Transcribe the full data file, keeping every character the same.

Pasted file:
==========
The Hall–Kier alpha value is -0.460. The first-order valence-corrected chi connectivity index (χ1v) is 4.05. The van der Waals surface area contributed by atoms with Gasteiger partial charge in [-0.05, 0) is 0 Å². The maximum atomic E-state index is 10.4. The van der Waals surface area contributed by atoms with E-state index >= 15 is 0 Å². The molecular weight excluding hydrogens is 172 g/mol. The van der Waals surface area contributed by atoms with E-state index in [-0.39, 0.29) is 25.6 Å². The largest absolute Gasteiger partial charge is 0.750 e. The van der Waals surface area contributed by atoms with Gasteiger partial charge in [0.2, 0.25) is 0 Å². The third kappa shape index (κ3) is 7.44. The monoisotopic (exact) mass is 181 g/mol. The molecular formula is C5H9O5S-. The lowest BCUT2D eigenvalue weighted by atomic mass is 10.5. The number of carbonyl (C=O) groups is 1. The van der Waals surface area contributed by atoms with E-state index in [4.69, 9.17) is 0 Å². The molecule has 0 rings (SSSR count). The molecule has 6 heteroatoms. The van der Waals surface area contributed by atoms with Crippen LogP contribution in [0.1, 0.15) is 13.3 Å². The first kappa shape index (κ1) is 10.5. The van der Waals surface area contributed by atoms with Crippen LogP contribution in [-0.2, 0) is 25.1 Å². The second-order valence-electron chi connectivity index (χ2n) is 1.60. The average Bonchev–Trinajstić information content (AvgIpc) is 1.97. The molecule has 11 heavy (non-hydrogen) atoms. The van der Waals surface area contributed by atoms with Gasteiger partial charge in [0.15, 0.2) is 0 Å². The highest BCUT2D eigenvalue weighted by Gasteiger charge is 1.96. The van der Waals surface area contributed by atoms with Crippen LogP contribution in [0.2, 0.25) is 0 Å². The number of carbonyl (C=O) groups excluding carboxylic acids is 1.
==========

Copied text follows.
The Hall–Kier alpha value is -0.460. The first-order valence-corrected chi connectivity index (χ1v) is 4.05. The van der Waals surface area contributed by atoms with Gasteiger partial charge in [-0.05, 0) is 0 Å². The maximum atomic E-state index is 10.4. The van der Waals surface area contributed by atoms with E-state index >= 15 is 0 Å². The molecular weight excluding hydrogens is 172 g/mol. The van der Waals surface area contributed by atoms with E-state index in [-0.39, 0.29) is 25.6 Å². The largest absolute Gasteiger partial charge is 0.750 e. The van der Waals surface area contributed by atoms with Gasteiger partial charge in [0.2, 0.25) is 0 Å². The third kappa shape index (κ3) is 7.44. The monoisotopic (exact) mass is 181 g/mol. The molecular formula is C5H9O5S-. The lowest BCUT2D eigenvalue weighted by atomic mass is 10.5. The number of carbonyl (C=O) groups is 1. The van der Waals surface area contributed by atoms with E-state index in [4.69, 9.17) is 0 Å². The molecule has 0 rings (SSSR count). The molecule has 6 heteroatoms. The van der Waals surface area contributed by atoms with Crippen LogP contribution in [0.1, 0.15) is 13.3 Å². The first kappa shape index (κ1) is 10.5. The van der Waals surface area contributed by atoms with Crippen LogP contribution in [-0.2, 0) is 25.1 Å². The second-order valence-electron chi connectivity index (χ2n) is 1.60. The average Bonchev–Trinajstić information content (AvgIpc) is 1.97. The molecule has 11 heavy (non-hydrogen) atoms. The van der Waals surface area contributed by atoms with Gasteiger partial charge in [0.15, 0.2) is 0 Å². The highest BCUT2D eigenvalue weighted by Gasteiger charge is 1.96. The van der Waals surface area contributed by atoms with Crippen LogP contribution in [0.2, 0.25) is 0 Å². The number of carbonyl (C=O) groups excluding carboxylic acids is 1.